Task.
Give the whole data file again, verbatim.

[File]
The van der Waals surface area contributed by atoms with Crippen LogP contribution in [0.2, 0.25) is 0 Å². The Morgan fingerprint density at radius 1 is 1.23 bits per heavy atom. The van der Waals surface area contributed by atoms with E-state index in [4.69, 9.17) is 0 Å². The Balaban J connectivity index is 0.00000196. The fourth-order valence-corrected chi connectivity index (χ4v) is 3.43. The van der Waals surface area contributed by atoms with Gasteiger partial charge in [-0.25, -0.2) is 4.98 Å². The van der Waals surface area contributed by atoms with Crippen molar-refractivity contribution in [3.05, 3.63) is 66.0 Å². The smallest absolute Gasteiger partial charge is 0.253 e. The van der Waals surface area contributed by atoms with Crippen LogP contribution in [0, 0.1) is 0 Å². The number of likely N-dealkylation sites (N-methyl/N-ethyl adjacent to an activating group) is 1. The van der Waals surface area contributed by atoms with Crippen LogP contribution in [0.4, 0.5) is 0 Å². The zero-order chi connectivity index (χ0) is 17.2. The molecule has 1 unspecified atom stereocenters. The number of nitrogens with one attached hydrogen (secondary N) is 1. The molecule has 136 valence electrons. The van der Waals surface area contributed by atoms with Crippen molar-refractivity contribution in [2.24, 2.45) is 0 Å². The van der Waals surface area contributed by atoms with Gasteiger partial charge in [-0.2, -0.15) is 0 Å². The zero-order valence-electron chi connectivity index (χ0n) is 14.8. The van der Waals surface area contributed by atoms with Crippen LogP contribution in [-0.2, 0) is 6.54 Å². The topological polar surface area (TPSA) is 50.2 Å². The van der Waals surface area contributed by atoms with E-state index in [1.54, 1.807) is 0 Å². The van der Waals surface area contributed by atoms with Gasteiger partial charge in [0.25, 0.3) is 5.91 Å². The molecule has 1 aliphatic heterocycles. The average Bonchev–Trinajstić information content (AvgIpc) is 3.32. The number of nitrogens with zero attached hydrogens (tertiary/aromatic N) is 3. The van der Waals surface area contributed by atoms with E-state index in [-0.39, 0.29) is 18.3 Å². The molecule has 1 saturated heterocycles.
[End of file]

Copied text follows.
The van der Waals surface area contributed by atoms with Crippen LogP contribution in [0.2, 0.25) is 0 Å². The Morgan fingerprint density at radius 1 is 1.23 bits per heavy atom. The van der Waals surface area contributed by atoms with E-state index in [4.69, 9.17) is 0 Å². The Balaban J connectivity index is 0.00000196. The fourth-order valence-corrected chi connectivity index (χ4v) is 3.43. The van der Waals surface area contributed by atoms with Gasteiger partial charge in [-0.25, -0.2) is 4.98 Å². The van der Waals surface area contributed by atoms with Crippen molar-refractivity contribution in [3.05, 3.63) is 66.0 Å². The smallest absolute Gasteiger partial charge is 0.253 e. The van der Waals surface area contributed by atoms with Crippen LogP contribution in [0, 0.1) is 0 Å². The number of likely N-dealkylation sites (N-methyl/N-ethyl adjacent to an activating group) is 1. The van der Waals surface area contributed by atoms with Crippen LogP contribution in [0.4, 0.5) is 0 Å². The zero-order chi connectivity index (χ0) is 17.2. The molecule has 1 unspecified atom stereocenters. The number of nitrogens with one attached hydrogen (secondary N) is 1. The molecule has 136 valence electrons. The van der Waals surface area contributed by atoms with Crippen molar-refractivity contribution in [2.24, 2.45) is 0 Å². The van der Waals surface area contributed by atoms with Gasteiger partial charge in [-0.2, -0.15) is 0 Å². The zero-order valence-electron chi connectivity index (χ0n) is 14.8. The van der Waals surface area contributed by atoms with Crippen LogP contribution in [-0.2, 0) is 6.54 Å². The topological polar surface area (TPSA) is 50.2 Å². The van der Waals surface area contributed by atoms with E-state index in [1.54, 1.807) is 0 Å². The van der Waals surface area contributed by atoms with Gasteiger partial charge in [0.25, 0.3) is 5.91 Å². The molecule has 1 aliphatic heterocycles. The average Bonchev–Trinajstić information content (AvgIpc) is 3.32. The number of nitrogens with zero attached hydrogens (tertiary/aromatic N) is 3. The van der Waals surface area contributed by atoms with E-state index in [-0.39, 0.29) is 18.3 Å². The molecule has 1 saturated heterocycles.